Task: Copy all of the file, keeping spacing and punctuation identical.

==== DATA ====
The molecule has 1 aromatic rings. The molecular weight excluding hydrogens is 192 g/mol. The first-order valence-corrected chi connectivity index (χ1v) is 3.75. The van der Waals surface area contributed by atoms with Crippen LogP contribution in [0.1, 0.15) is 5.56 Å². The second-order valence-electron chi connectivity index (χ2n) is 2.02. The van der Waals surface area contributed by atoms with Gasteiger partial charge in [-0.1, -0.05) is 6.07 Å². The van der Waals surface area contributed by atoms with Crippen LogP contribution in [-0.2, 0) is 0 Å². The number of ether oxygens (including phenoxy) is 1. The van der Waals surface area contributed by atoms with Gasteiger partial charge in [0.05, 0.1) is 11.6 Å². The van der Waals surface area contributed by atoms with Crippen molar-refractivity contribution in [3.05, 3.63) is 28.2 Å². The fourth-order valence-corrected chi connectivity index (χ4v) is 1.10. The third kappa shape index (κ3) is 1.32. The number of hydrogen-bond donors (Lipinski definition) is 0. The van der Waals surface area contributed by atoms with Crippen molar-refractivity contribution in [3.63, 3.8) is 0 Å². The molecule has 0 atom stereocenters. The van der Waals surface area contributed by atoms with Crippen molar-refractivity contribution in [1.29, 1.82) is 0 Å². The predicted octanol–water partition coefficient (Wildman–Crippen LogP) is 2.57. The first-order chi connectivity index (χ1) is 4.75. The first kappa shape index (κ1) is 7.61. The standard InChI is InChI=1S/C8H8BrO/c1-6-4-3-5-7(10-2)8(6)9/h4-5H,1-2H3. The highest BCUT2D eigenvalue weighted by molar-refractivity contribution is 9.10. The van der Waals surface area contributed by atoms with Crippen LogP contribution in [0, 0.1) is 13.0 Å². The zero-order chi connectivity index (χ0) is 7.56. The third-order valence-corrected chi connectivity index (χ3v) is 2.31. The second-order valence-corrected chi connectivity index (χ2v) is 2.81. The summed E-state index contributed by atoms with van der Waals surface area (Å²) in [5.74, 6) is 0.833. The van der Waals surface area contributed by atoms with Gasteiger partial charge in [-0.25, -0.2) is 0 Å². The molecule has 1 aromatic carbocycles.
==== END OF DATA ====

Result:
The molecule has 1 aromatic rings. The molecular weight excluding hydrogens is 192 g/mol. The first-order valence-corrected chi connectivity index (χ1v) is 3.75. The van der Waals surface area contributed by atoms with Crippen LogP contribution in [0.1, 0.15) is 5.56 Å². The second-order valence-electron chi connectivity index (χ2n) is 2.02. The van der Waals surface area contributed by atoms with Gasteiger partial charge in [-0.1, -0.05) is 6.07 Å². The van der Waals surface area contributed by atoms with Crippen LogP contribution in [-0.2, 0) is 0 Å². The number of ether oxygens (including phenoxy) is 1. The van der Waals surface area contributed by atoms with Gasteiger partial charge in [0.05, 0.1) is 11.6 Å². The van der Waals surface area contributed by atoms with Crippen molar-refractivity contribution in [3.05, 3.63) is 28.2 Å². The fourth-order valence-corrected chi connectivity index (χ4v) is 1.10. The third kappa shape index (κ3) is 1.32. The number of hydrogen-bond donors (Lipinski definition) is 0. The van der Waals surface area contributed by atoms with Crippen molar-refractivity contribution in [3.63, 3.8) is 0 Å². The molecule has 0 atom stereocenters. The van der Waals surface area contributed by atoms with Crippen molar-refractivity contribution in [1.29, 1.82) is 0 Å². The predicted octanol–water partition coefficient (Wildman–Crippen LogP) is 2.57. The first-order chi connectivity index (χ1) is 4.75. The first kappa shape index (κ1) is 7.61. The standard InChI is InChI=1S/C8H8BrO/c1-6-4-3-5-7(10-2)8(6)9/h4-5H,1-2H3. The highest BCUT2D eigenvalue weighted by molar-refractivity contribution is 9.10. The van der Waals surface area contributed by atoms with Crippen LogP contribution in [0, 0.1) is 13.0 Å². The zero-order chi connectivity index (χ0) is 7.56. The third-order valence-corrected chi connectivity index (χ3v) is 2.31. The second-order valence-corrected chi connectivity index (χ2v) is 2.81. The summed E-state index contributed by atoms with van der Waals surface area (Å²) in [5.74, 6) is 0.833. The van der Waals surface area contributed by atoms with Gasteiger partial charge in [-0.25, -0.2) is 0 Å². The molecule has 1 aromatic carbocycles.